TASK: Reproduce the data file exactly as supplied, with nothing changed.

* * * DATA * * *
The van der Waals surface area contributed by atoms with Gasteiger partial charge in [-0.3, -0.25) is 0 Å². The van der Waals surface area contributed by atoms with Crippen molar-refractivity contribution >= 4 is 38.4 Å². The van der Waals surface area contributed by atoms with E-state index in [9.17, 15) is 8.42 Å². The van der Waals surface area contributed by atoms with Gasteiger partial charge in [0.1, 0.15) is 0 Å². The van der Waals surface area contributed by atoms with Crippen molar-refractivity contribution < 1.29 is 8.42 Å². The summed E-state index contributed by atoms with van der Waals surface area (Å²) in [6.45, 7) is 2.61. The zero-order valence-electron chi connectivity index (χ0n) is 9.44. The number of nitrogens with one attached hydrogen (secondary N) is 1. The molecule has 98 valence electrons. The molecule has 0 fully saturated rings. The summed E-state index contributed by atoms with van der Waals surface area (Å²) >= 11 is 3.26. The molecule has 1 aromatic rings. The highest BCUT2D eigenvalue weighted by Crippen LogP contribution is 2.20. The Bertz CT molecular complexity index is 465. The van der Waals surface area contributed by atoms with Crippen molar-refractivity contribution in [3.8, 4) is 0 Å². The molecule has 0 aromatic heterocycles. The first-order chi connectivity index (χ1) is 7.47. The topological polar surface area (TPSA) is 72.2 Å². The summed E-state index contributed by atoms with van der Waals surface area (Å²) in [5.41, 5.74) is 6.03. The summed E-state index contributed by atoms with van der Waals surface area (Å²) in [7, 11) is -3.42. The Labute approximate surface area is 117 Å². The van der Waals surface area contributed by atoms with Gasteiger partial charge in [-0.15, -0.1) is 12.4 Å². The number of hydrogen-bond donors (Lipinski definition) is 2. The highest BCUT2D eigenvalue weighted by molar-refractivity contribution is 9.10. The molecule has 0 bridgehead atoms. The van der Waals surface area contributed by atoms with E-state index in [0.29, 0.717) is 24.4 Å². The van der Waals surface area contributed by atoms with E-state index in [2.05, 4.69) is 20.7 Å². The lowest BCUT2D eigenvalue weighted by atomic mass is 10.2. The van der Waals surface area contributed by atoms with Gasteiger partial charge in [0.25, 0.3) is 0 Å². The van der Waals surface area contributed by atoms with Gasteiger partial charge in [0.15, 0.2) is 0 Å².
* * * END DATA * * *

The van der Waals surface area contributed by atoms with Gasteiger partial charge in [-0.3, -0.25) is 0 Å². The van der Waals surface area contributed by atoms with Crippen molar-refractivity contribution >= 4 is 38.4 Å². The van der Waals surface area contributed by atoms with E-state index in [9.17, 15) is 8.42 Å². The van der Waals surface area contributed by atoms with Gasteiger partial charge in [0.1, 0.15) is 0 Å². The van der Waals surface area contributed by atoms with Crippen molar-refractivity contribution < 1.29 is 8.42 Å². The summed E-state index contributed by atoms with van der Waals surface area (Å²) in [6.45, 7) is 2.61. The zero-order valence-electron chi connectivity index (χ0n) is 9.44. The number of nitrogens with one attached hydrogen (secondary N) is 1. The molecule has 98 valence electrons. The molecule has 0 fully saturated rings. The summed E-state index contributed by atoms with van der Waals surface area (Å²) >= 11 is 3.26. The molecule has 1 aromatic rings. The highest BCUT2D eigenvalue weighted by Crippen LogP contribution is 2.20. The Bertz CT molecular complexity index is 465. The van der Waals surface area contributed by atoms with Crippen molar-refractivity contribution in [3.8, 4) is 0 Å². The molecule has 0 aromatic heterocycles. The first-order chi connectivity index (χ1) is 7.47. The topological polar surface area (TPSA) is 72.2 Å². The summed E-state index contributed by atoms with van der Waals surface area (Å²) in [5.41, 5.74) is 6.03. The summed E-state index contributed by atoms with van der Waals surface area (Å²) in [7, 11) is -3.42. The Labute approximate surface area is 117 Å². The van der Waals surface area contributed by atoms with Gasteiger partial charge in [-0.15, -0.1) is 12.4 Å². The number of hydrogen-bond donors (Lipinski definition) is 2. The highest BCUT2D eigenvalue weighted by molar-refractivity contribution is 9.10. The molecule has 0 bridgehead atoms. The van der Waals surface area contributed by atoms with E-state index in [0.29, 0.717) is 24.4 Å². The van der Waals surface area contributed by atoms with E-state index in [2.05, 4.69) is 20.7 Å². The lowest BCUT2D eigenvalue weighted by atomic mass is 10.2. The van der Waals surface area contributed by atoms with Gasteiger partial charge in [0.25, 0.3) is 0 Å². The van der Waals surface area contributed by atoms with Gasteiger partial charge in [0.15, 0.2) is 0 Å².